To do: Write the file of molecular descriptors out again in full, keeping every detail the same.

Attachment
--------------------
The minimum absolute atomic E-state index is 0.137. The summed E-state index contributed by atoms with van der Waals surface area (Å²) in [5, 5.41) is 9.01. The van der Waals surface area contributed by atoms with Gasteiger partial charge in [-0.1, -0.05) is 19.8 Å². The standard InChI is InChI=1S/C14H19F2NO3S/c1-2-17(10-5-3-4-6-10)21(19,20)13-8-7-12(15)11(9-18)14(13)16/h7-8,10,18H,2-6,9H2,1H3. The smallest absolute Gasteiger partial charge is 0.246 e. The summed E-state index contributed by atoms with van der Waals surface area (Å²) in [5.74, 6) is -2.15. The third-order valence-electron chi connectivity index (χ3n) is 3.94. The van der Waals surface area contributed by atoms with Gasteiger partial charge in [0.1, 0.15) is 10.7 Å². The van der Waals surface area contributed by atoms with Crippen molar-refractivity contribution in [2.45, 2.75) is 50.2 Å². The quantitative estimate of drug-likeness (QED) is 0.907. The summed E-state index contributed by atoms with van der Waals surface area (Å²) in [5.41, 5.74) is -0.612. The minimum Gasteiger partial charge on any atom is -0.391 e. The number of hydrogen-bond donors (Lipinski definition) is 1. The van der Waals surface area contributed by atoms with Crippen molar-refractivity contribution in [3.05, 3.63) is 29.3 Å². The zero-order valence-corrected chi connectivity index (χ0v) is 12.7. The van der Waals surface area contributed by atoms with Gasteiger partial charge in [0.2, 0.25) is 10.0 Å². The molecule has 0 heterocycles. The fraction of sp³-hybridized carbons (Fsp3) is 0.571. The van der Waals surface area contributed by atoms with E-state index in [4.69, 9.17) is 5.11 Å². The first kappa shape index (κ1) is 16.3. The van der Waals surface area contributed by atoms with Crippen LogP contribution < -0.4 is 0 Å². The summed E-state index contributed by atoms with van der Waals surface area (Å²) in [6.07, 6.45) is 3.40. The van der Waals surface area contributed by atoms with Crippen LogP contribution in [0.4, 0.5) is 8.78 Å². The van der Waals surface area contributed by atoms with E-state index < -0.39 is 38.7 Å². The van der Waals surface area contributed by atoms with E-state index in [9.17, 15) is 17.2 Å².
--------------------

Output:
The minimum absolute atomic E-state index is 0.137. The summed E-state index contributed by atoms with van der Waals surface area (Å²) in [5, 5.41) is 9.01. The van der Waals surface area contributed by atoms with Gasteiger partial charge in [-0.1, -0.05) is 19.8 Å². The standard InChI is InChI=1S/C14H19F2NO3S/c1-2-17(10-5-3-4-6-10)21(19,20)13-8-7-12(15)11(9-18)14(13)16/h7-8,10,18H,2-6,9H2,1H3. The smallest absolute Gasteiger partial charge is 0.246 e. The summed E-state index contributed by atoms with van der Waals surface area (Å²) in [5.74, 6) is -2.15. The third-order valence-electron chi connectivity index (χ3n) is 3.94. The van der Waals surface area contributed by atoms with Gasteiger partial charge in [0.1, 0.15) is 10.7 Å². The van der Waals surface area contributed by atoms with Crippen molar-refractivity contribution in [2.45, 2.75) is 50.2 Å². The quantitative estimate of drug-likeness (QED) is 0.907. The summed E-state index contributed by atoms with van der Waals surface area (Å²) in [5.41, 5.74) is -0.612. The minimum Gasteiger partial charge on any atom is -0.391 e. The number of hydrogen-bond donors (Lipinski definition) is 1. The van der Waals surface area contributed by atoms with Crippen molar-refractivity contribution in [3.05, 3.63) is 29.3 Å². The zero-order valence-corrected chi connectivity index (χ0v) is 12.7. The van der Waals surface area contributed by atoms with Gasteiger partial charge in [0.2, 0.25) is 10.0 Å². The molecule has 0 heterocycles. The fraction of sp³-hybridized carbons (Fsp3) is 0.571. The van der Waals surface area contributed by atoms with E-state index in [4.69, 9.17) is 5.11 Å². The first kappa shape index (κ1) is 16.3. The van der Waals surface area contributed by atoms with Crippen LogP contribution < -0.4 is 0 Å². The summed E-state index contributed by atoms with van der Waals surface area (Å²) in [6.07, 6.45) is 3.40. The van der Waals surface area contributed by atoms with Crippen LogP contribution in [0.4, 0.5) is 8.78 Å². The van der Waals surface area contributed by atoms with E-state index < -0.39 is 38.7 Å². The van der Waals surface area contributed by atoms with E-state index in [9.17, 15) is 17.2 Å².